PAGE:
The persons mentionedIt is clear that Sin-shar-uṣur and Ummanigash had been intriguing against Sin-tabni-uṣur. There are several persons of the name Sin-shar-uṣur about this time. No less than three Eponyms bear the name after bc 648. The aba mâti, or governor of Hindana, or the arû might be meant here. But there was a brother of Sin-tabni-uṣur, of this name, who perhaps coveted his post. Among the many unpublished texts which refer to him one may, perhaps, be found to explain the hostility. Nor is it clear which Ummanigash is meant. There was one of the three sons of Urtaku, who took refuge at the court of Ashurbânipal, when their father was murdered and dethroned by his brother, Teumman. When the Assyrian king espoused his cause, he was enabled by Assyrian troops to defeat and slay the usurper Teumman and take the throne of Elam. But he was faithless and allied himself with Shamash-shum-ukîn. He was dethroned by his cousin, Tammaritu, shortly before the fall of Shamash-shum-ukîn. That he, while at the Assyrian Court, should have slandered the governor of Ur, is quite in accordance with his character, but what was his purpose, or what he alleged, we do not know. There was another Ummanigash, brother of Urtaku; another, son of Umbadara; another, a son of Amedirra. The latter raised a rebellion against Ummanaldash, as we learn from a report by Bêl-ibnî.1 After his usual salutations, Bêl-ibnî reports,
Bê-libni’s letter about UmmanigashWhen I left the Sealand, I sent five hundred soldiers, servants of my lord, the king, to the city Ṣabdânu, saying, “Hold a fort in Ṣabdânu and make raids into Elam, slay and make prisoners.” When they went against Irgidu, a city two leagues this side of Susa, they slew Ammaladin, the sheik of Iashi’ilu, his two brothers, three brothers of his father, two of his brother’s sons, Dalâ-ilu, son of Abi-iadi’, and two hundred well-born citizens of that city. They had a long journey before them. They took one hundred and fifty prisoners. The sheiks of Lairu and the people of Nugû’, when they saw that my raiders had extended on their farther side, were full of fear, sent word and took the oath to Mushêzib-Marduk, my sister’s son, a servant of the king, my lord, whom I had appointed over the fort, saying, “We will be servants of the King of Assyria.” When they had gathered their bowmen, as many as they had, they went with Mushêzib-Marduk, and marched into Elam.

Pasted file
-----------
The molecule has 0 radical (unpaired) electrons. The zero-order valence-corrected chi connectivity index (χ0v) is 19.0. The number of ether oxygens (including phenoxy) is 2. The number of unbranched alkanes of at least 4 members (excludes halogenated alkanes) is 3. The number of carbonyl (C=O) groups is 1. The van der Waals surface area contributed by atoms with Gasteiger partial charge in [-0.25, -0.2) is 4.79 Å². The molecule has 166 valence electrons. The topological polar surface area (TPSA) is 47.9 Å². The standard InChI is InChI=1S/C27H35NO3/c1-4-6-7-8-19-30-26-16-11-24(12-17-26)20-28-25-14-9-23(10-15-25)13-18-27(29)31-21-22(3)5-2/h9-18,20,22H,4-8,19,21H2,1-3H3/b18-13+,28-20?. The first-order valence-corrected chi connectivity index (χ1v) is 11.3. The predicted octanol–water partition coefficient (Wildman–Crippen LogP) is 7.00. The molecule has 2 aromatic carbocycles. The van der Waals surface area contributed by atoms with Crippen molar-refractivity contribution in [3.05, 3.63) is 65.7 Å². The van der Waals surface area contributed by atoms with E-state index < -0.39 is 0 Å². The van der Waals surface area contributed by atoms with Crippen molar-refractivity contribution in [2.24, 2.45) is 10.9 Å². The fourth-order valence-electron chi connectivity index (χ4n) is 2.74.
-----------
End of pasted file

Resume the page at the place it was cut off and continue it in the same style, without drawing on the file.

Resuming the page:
Here follows a bad break in the narrative, but Iḳisha-aplu is named, and Bêl-ibnî promised to send on to the king whatever they captured and brought to him. The letter then resumes:
News from Elam: they say that Ummanigash, son of Amedirra, has rebelled against Ummanaldash. From the river udud as far as the city a’adânu they have sided with him. Ummanaldash has gathered his forces, and they are now encamped on the river opposite one another. Iḳisha-aplu, whom I have sent to the palace, has penetrated their designs. Let one question him in the palace.
Kudur’s letters about the king’s favoriteKudur, governor of Erech, who sent news of the outbreak of rebellion in the south, gives us further information about Mushêzib-Marduk, who was a favorite with the king. After a long salutation occupying nearly the whole of the obverse, with a short reference to a certain Upaḳu, the reverse side goes on:1
Mushêzib-Marduk, Bêl-ibnî’s sister’s son, who has come two or three times into the presence of the king, my lord, on a message from Bêl-ibnî, Bêl-ibnî has appointed him concerning it (the case in hand). The gate-keepers have told him that those soldiers are not lovers of the house of my lord. It is not good for them to cross over to our midst. They will give news of the land of the king, my lord, to Elam, and if there be a famine in Elam, they will furnish them provisions. To the king, my lord, I have sent; let the king, my lord, do what he sees fit.
The king’s replyThe king himself writes to Bêl-ibnî2 in a most friendly way about Mushêzib-Marduk:
Message of the king to Bêl-ibnî: I am well. May thy heart be cheered. Mushêzib-Marduk, about whom thou didst send, in the fulness of time he shall enter my presence, I will appoint the paths for his feet (i.e., make a way for his advancement). The holiday in Nineveh is not finished.